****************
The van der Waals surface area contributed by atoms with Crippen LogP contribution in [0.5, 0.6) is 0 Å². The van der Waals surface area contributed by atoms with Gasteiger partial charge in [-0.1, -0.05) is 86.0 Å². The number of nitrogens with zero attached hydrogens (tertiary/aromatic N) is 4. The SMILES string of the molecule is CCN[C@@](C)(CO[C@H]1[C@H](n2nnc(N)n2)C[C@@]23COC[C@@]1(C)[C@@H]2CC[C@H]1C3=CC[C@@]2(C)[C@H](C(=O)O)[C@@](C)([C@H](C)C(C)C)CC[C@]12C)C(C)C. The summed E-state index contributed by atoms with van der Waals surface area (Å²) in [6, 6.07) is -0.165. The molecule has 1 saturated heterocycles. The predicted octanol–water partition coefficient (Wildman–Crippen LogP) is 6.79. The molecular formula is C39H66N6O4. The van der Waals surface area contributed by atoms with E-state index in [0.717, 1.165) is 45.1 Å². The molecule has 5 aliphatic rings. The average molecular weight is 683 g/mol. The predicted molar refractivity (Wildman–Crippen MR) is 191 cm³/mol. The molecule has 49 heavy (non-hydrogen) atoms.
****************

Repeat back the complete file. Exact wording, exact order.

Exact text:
The van der Waals surface area contributed by atoms with Crippen LogP contribution in [0.5, 0.6) is 0 Å². The van der Waals surface area contributed by atoms with Gasteiger partial charge in [-0.1, -0.05) is 86.0 Å². The number of nitrogens with zero attached hydrogens (tertiary/aromatic N) is 4. The SMILES string of the molecule is CCN[C@@](C)(CO[C@H]1[C@H](n2nnc(N)n2)C[C@@]23COC[C@@]1(C)[C@@H]2CC[C@H]1C3=CC[C@@]2(C)[C@H](C(=O)O)[C@@](C)([C@H](C)C(C)C)CC[C@]12C)C(C)C. The summed E-state index contributed by atoms with van der Waals surface area (Å²) in [6, 6.07) is -0.165. The molecule has 1 saturated heterocycles. The predicted octanol–water partition coefficient (Wildman–Crippen LogP) is 6.79. The molecular formula is C39H66N6O4. The van der Waals surface area contributed by atoms with E-state index in [0.717, 1.165) is 45.1 Å². The molecule has 5 aliphatic rings. The average molecular weight is 683 g/mol. The predicted molar refractivity (Wildman–Crippen MR) is 191 cm³/mol. The molecule has 49 heavy (non-hydrogen) atoms.